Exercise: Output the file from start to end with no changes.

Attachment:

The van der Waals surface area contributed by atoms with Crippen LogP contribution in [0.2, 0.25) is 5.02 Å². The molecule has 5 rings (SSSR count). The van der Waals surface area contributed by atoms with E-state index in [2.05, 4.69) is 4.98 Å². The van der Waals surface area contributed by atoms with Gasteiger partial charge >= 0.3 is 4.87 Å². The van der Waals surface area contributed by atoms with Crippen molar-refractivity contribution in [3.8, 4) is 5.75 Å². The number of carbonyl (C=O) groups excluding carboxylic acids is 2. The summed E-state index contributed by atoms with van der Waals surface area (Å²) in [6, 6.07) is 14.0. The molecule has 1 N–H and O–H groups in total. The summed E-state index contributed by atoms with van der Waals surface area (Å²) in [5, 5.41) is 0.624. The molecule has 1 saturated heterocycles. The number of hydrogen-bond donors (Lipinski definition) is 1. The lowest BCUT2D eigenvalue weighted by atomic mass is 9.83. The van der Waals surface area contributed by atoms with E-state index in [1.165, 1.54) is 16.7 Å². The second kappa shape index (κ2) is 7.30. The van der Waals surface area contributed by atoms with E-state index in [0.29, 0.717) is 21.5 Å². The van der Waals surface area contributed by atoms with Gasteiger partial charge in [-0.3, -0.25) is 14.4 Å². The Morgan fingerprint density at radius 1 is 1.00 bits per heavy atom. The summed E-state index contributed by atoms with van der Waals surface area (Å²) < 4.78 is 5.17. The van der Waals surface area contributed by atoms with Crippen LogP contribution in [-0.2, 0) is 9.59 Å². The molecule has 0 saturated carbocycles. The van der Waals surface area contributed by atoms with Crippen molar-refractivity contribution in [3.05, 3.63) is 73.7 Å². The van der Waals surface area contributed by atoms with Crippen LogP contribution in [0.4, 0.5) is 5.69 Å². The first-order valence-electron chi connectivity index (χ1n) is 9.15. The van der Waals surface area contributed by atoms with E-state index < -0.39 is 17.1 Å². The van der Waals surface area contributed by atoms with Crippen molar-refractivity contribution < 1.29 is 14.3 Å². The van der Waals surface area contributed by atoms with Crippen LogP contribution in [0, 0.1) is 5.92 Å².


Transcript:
The van der Waals surface area contributed by atoms with Crippen LogP contribution in [0.2, 0.25) is 5.02 Å². The molecule has 5 rings (SSSR count). The van der Waals surface area contributed by atoms with E-state index in [2.05, 4.69) is 4.98 Å². The van der Waals surface area contributed by atoms with Gasteiger partial charge >= 0.3 is 4.87 Å². The van der Waals surface area contributed by atoms with Crippen molar-refractivity contribution in [3.8, 4) is 5.75 Å². The number of carbonyl (C=O) groups excluding carboxylic acids is 2. The summed E-state index contributed by atoms with van der Waals surface area (Å²) in [6, 6.07) is 14.0. The molecule has 1 N–H and O–H groups in total. The summed E-state index contributed by atoms with van der Waals surface area (Å²) in [5, 5.41) is 0.624. The molecule has 1 saturated heterocycles. The number of hydrogen-bond donors (Lipinski definition) is 1. The lowest BCUT2D eigenvalue weighted by atomic mass is 9.83. The van der Waals surface area contributed by atoms with E-state index in [1.165, 1.54) is 16.7 Å². The second kappa shape index (κ2) is 7.30. The van der Waals surface area contributed by atoms with E-state index in [0.29, 0.717) is 21.5 Å². The van der Waals surface area contributed by atoms with Gasteiger partial charge in [-0.3, -0.25) is 14.4 Å². The Morgan fingerprint density at radius 1 is 1.00 bits per heavy atom. The summed E-state index contributed by atoms with van der Waals surface area (Å²) < 4.78 is 5.17. The van der Waals surface area contributed by atoms with Crippen LogP contribution in [-0.2, 0) is 9.59 Å². The molecule has 0 saturated carbocycles. The van der Waals surface area contributed by atoms with Crippen molar-refractivity contribution in [3.05, 3.63) is 73.7 Å². The van der Waals surface area contributed by atoms with Crippen LogP contribution in [0.4, 0.5) is 5.69 Å². The first-order valence-electron chi connectivity index (χ1n) is 9.15. The van der Waals surface area contributed by atoms with E-state index < -0.39 is 17.1 Å². The van der Waals surface area contributed by atoms with Crippen molar-refractivity contribution < 1.29 is 14.3 Å². The van der Waals surface area contributed by atoms with Crippen LogP contribution in [0, 0.1) is 5.92 Å².